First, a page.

Cul de Sacs and 11 Other Unexpected Things That Are Making You Fat
Add another to our endless series of things that make you fat, many of which have to do with planning and design. The Harvard Business Review reports on a new study by Lawrence Frank of the University of British Columbia, that analyzed conditions in King County, Washington; he found that residents in neighbourhoods with grids and interconnected streets travelled 26% fewer miles by car than did those who lived in the neighbourhood of cul-de-sacs. The HBR concludes:
Recent studies by Frank and others show that as a neighborhood's overall walkability increases, so does the amount of walking and biking--while, per capita, air pollution and body mass index decrease.
We have been down this road before; we have written that the The End of the Cul-de-Sac is Nigh. Grids are more efficient in their use of land, cost less to service and give people more options. We have also noted that:
There is an inverse correlation between obesity rates and the rates of cycling, walking and biking. Felix Salmon calls it the Urban Diet, noting that people who don't have a car can't fill their fridges with a ton of food, and have to give a lot more thought to what they eat. (Not to mention the fact that they walk and bike more).
The bottom line is that there is a very strong correlation between living in sprawl and being obese.
It is all a big conspiracy; the automobile created suburban sprawl, bigger and fuller fridges, the proliferation of fast food restaurants and the decline in the use of bikes. The system is rigged to put people in cars and take them to Wal-Mart for cheap high-fat food and McDonalds for more, faster.
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More things that make you fat:
3. Where You Live Makes You Fat.
CalorieLab maps the obesity rate in the United States. What makes Mississippi the fattest state and Colorado the skinniest? It certainly can't be Colorado's love of bicycles, judging by their congressmen. I am told that the love of deep-fried food affects Mississippi and the four fat states surrounding it. Or could it just be too hot and languorous there? And why are Washington and Oregon, where everyone bikes and kayaks to work every day, pleasantly plump compared to Montana and Utah?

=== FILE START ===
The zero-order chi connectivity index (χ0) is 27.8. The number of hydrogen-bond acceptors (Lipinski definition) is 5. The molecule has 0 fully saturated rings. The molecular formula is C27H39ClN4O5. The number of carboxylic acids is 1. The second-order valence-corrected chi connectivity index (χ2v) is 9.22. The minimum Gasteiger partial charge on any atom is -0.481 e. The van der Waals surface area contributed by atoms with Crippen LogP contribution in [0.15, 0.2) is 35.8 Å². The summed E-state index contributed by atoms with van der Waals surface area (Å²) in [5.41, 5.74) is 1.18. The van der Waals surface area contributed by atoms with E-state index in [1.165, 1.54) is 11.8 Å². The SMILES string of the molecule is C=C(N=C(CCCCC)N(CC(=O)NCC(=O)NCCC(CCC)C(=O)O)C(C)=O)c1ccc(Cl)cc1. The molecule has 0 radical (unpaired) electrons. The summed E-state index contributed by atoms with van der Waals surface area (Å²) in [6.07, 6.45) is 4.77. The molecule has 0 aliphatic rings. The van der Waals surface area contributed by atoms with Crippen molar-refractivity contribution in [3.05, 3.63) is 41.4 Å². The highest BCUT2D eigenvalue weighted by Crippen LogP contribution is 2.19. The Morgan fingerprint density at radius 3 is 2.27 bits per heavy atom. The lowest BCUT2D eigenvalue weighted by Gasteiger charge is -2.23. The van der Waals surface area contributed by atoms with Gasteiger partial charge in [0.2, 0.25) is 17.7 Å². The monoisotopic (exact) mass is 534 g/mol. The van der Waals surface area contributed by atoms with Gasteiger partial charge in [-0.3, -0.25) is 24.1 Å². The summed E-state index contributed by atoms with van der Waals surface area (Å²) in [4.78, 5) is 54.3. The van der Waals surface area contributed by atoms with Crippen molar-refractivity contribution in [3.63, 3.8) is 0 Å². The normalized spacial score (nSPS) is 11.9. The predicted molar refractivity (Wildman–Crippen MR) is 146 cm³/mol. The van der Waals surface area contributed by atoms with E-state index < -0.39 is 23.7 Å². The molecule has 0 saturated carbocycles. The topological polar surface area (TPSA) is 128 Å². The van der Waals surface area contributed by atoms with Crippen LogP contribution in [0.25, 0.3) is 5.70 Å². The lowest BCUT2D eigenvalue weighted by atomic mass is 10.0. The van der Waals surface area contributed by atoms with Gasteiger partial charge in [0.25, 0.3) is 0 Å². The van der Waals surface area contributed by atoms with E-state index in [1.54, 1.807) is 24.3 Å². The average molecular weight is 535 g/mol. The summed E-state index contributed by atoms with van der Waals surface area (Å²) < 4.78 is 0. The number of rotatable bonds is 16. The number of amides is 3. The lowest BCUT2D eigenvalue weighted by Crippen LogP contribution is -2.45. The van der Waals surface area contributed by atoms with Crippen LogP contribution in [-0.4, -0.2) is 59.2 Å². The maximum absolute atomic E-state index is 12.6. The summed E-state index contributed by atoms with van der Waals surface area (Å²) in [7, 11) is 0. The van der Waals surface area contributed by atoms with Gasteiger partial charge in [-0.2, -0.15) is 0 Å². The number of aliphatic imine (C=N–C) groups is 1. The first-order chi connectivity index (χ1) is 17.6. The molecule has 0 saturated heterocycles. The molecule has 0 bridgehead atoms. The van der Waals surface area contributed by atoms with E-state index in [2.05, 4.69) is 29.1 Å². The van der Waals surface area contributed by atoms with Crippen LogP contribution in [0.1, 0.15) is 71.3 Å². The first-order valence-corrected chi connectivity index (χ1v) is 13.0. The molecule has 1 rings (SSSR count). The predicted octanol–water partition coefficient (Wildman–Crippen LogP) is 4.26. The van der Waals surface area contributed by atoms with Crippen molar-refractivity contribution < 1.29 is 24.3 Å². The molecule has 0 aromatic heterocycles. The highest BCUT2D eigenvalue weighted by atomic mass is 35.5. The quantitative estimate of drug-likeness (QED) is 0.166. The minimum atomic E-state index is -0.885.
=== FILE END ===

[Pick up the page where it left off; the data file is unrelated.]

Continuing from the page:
4. The Recession Makes You Fat.
You don't see a lot of obesity in pictures from the Depression. But over at Planet Green, Kelly quotes a woman who is changing her shopping habits:
"If I buy four litres of milk it's costing me almost $7.00 but if I can go buy two-litre bottles of Coca Cola, it's going to cost me two and change. That's a problem that I have... ."
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5. The Suburbs Make You Fat.
Researchers are finding that suburban dwellers are significantly fatter than their urban counterparts, primarily because they drive everywhere, even to the fitness club.
"In a livable city, it should be possible and pleasant to reach restaurants, shops and entertainment on foot. Those who insist on riding bicycles should be able to do so safely and find bike racks on every street. An efficient subway or light-rail system not only makes it cheap and easy to get around town while legally drunk, it also provides more walking opportunities from home to station and station to destination."
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6. Architecture Makes You Fat.
A stair that you want to use
Tim Townshend, a Newcastle academic and former town planner, is one of those suggesting that our public spaces - our cities, suburbs, shopping centres - are enforcing a culture that consumes energy without expending it, encouraging inactivity and poor eating habits. One of Townshend's more frivolous suggestions is that we make stairwells a more attractive option by fitting them with piped music (although it's this, arguably, that made lifts loathsome in the first place)."
That, besides the number of gyms and liposuction clinics, is why New Yorkers are skinny compared to the nation as a whole. "In very dense urban environments, you get local shops and facilities mixed up together," says Townshend. "People tend to use those more. There's an awful lot more walking involved, just because of the inconvenience of driving." High-density housing, in other words, can help create what is known in the trade as the "eco-slob" effect, whereby the healthy, environmentally friendly option is also the path of least resistance."